The observer praised the EVMs, claiming the system would prevent voter fraud
Mixed reactions to the Dhaka North and Dhaka South city corporation elections have been voiced by various observer organizations.
Prof Maulana Mohammad Abed Ali, secretary general of SAARC Manobadhikar Foundation, said his team found polling agents from all parties at the polling centers they covered. He said he had heard of only one or two incidents of clashes.
The observer praised the EVMs, claiming the system would prevent voter fraud.
When asked about the absence of opposition polling agents at two specific centers, he declined to make any comment.
Prof Saber Ahmed Chowdhury of Dhaka University, who is coordinator of Jatiya Nirbachon Porjobekkhon Parishad, said: “Our priority was to see if the voting started on time. It did. But the poor voter turnout was disappointing. But it is an increase from the last time.”
The DU teacher lauded the Election Commission for its programs over the past year that served to make the presiding officers more proactive. Regarding the one-sided polling agent presence, he said it was hard to find polling agents when a party is out of power for so long. He said he had not heard of BNP polling agents being driven out of polling centres by ruling party members.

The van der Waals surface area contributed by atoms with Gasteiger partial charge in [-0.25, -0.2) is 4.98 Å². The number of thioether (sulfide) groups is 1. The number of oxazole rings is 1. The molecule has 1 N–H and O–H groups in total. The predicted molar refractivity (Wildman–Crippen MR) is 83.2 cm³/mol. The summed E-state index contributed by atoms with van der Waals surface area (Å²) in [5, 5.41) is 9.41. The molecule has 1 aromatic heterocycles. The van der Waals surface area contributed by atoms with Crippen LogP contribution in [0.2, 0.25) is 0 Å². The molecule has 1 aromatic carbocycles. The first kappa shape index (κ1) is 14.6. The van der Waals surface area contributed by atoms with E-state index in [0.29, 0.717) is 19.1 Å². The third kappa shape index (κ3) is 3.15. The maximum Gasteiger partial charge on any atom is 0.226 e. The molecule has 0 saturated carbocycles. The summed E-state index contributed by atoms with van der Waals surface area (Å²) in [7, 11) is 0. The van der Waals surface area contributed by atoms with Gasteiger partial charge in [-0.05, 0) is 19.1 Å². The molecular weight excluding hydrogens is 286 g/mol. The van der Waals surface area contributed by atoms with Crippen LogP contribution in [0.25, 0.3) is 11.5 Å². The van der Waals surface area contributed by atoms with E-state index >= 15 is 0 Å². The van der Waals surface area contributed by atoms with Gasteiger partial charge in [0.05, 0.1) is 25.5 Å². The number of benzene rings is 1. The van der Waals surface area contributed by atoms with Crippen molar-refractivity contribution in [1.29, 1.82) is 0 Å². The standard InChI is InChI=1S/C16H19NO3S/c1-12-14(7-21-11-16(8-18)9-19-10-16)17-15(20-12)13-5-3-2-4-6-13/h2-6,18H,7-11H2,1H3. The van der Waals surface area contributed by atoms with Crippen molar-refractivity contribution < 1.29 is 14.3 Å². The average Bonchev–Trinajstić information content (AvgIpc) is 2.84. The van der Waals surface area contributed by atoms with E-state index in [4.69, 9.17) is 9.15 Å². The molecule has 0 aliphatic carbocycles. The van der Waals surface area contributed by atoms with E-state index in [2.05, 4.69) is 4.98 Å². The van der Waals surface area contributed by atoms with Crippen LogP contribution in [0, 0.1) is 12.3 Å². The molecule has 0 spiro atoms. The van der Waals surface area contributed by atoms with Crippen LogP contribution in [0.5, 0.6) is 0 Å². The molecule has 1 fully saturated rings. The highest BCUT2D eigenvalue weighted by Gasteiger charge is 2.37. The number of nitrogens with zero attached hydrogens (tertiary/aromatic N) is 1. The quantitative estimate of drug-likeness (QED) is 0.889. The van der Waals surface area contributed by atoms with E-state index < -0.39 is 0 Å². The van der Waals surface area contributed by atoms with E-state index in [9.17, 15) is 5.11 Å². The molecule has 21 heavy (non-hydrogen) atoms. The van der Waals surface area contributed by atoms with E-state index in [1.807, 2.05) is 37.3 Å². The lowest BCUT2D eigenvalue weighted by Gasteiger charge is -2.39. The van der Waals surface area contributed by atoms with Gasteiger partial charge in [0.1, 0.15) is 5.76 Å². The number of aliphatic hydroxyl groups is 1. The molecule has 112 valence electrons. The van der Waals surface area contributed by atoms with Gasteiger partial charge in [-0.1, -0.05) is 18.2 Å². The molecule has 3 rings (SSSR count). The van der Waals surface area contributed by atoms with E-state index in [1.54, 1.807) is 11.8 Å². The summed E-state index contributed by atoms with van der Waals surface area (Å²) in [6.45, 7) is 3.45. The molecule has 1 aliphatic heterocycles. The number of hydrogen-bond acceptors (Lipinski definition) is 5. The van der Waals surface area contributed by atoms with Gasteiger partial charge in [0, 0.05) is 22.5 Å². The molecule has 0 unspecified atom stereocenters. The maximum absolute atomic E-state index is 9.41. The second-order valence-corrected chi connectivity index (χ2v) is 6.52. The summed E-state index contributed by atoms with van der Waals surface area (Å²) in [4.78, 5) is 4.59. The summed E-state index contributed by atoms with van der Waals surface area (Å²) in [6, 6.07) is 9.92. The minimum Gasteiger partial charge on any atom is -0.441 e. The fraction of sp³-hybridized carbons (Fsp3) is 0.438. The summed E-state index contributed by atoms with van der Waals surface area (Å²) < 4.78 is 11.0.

On the issue of EVM glitches, he said a new project was bound to have a few issues in its first wide scale deployment, but claimed it would benefit people unless they lacked sufficient education.
He said the reason behind the absence of young voters at the elections called for further research.
Meanwhile, two observer organizations enlisted with the Election Commission expressed their disinterest in publicizing their findings.
Badiul Alam Majumdar, founder-secretary of Sushashoner Jonno Nagorik, slammed the election as a sham.
“There are next to no voters. There is no interest among the people. There is no pressure on the candidates, no air of rivalry among them. This is an indicator of the loss of trust in our electoral process. If this continues, the whole political process may crumble eventually.
“There were very few reports of violence. If nobody turns up, who is going to fight?”
The political analyst Prof Mirza Taslima Sultana of Jahangirnagar University said the polls seemed more like a formality than an exercise of franchise.
“What is important is that each person has privacy and security to cast his or her ballot. But there have been many reports of unauthorized people in restricted spaces attempting to influence voters.”
She said the absence of young voters should not be interpreted as apathy, but a clear and concise refusal to participate in a flawed election.
Abdus Sattar Dulal, president of the National Alliance of Disabled People’s Organizations, said: “Accessibility is imperative for people who have mobility issues. The EC has been neglecting this for a very long time. It has to take responsibility for not addressing the issue properly as it has become a major reason behind poor voter turnout as well.”